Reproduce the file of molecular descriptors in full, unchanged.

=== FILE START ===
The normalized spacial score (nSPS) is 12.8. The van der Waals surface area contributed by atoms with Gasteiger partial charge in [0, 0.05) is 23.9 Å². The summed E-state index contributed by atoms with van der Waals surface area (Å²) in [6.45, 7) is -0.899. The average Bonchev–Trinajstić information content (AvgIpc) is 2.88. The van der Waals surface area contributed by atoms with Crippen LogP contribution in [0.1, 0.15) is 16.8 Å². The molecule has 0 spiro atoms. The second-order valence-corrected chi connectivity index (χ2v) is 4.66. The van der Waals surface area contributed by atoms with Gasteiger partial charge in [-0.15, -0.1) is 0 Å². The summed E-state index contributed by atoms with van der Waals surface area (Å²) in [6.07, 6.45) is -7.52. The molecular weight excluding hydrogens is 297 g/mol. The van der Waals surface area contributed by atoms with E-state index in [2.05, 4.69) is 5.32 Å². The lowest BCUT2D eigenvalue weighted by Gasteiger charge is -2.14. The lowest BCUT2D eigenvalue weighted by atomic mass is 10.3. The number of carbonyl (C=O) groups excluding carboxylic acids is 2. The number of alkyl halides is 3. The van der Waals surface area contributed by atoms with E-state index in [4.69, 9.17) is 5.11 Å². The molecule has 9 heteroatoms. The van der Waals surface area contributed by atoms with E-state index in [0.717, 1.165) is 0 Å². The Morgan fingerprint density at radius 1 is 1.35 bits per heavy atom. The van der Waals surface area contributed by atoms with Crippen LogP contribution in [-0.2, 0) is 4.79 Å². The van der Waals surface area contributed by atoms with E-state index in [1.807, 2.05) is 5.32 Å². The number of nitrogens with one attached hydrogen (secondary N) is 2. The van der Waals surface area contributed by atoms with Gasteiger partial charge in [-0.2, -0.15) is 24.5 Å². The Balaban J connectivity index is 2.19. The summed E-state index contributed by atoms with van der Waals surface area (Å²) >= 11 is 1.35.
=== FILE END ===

The normalized spacial score (nSPS) is 12.8. The van der Waals surface area contributed by atoms with Gasteiger partial charge in [0, 0.05) is 23.9 Å². The summed E-state index contributed by atoms with van der Waals surface area (Å²) in [6.45, 7) is -0.899. The average Bonchev–Trinajstić information content (AvgIpc) is 2.88. The van der Waals surface area contributed by atoms with Crippen LogP contribution in [0.1, 0.15) is 16.8 Å². The molecule has 0 spiro atoms. The second-order valence-corrected chi connectivity index (χ2v) is 4.66. The van der Waals surface area contributed by atoms with Gasteiger partial charge in [-0.15, -0.1) is 0 Å². The summed E-state index contributed by atoms with van der Waals surface area (Å²) in [6.07, 6.45) is -7.52. The molecular weight excluding hydrogens is 297 g/mol. The van der Waals surface area contributed by atoms with E-state index in [2.05, 4.69) is 5.32 Å². The lowest BCUT2D eigenvalue weighted by Gasteiger charge is -2.14. The lowest BCUT2D eigenvalue weighted by atomic mass is 10.3. The number of carbonyl (C=O) groups excluding carboxylic acids is 2. The number of alkyl halides is 3. The van der Waals surface area contributed by atoms with E-state index in [4.69, 9.17) is 5.11 Å². The molecule has 9 heteroatoms. The van der Waals surface area contributed by atoms with E-state index in [0.717, 1.165) is 0 Å². The Morgan fingerprint density at radius 1 is 1.35 bits per heavy atom. The van der Waals surface area contributed by atoms with Crippen LogP contribution in [-0.2, 0) is 4.79 Å². The van der Waals surface area contributed by atoms with E-state index in [1.807, 2.05) is 5.32 Å². The number of nitrogens with one attached hydrogen (secondary N) is 2. The van der Waals surface area contributed by atoms with Gasteiger partial charge in [-0.2, -0.15) is 24.5 Å². The Balaban J connectivity index is 2.19. The summed E-state index contributed by atoms with van der Waals surface area (Å²) >= 11 is 1.35.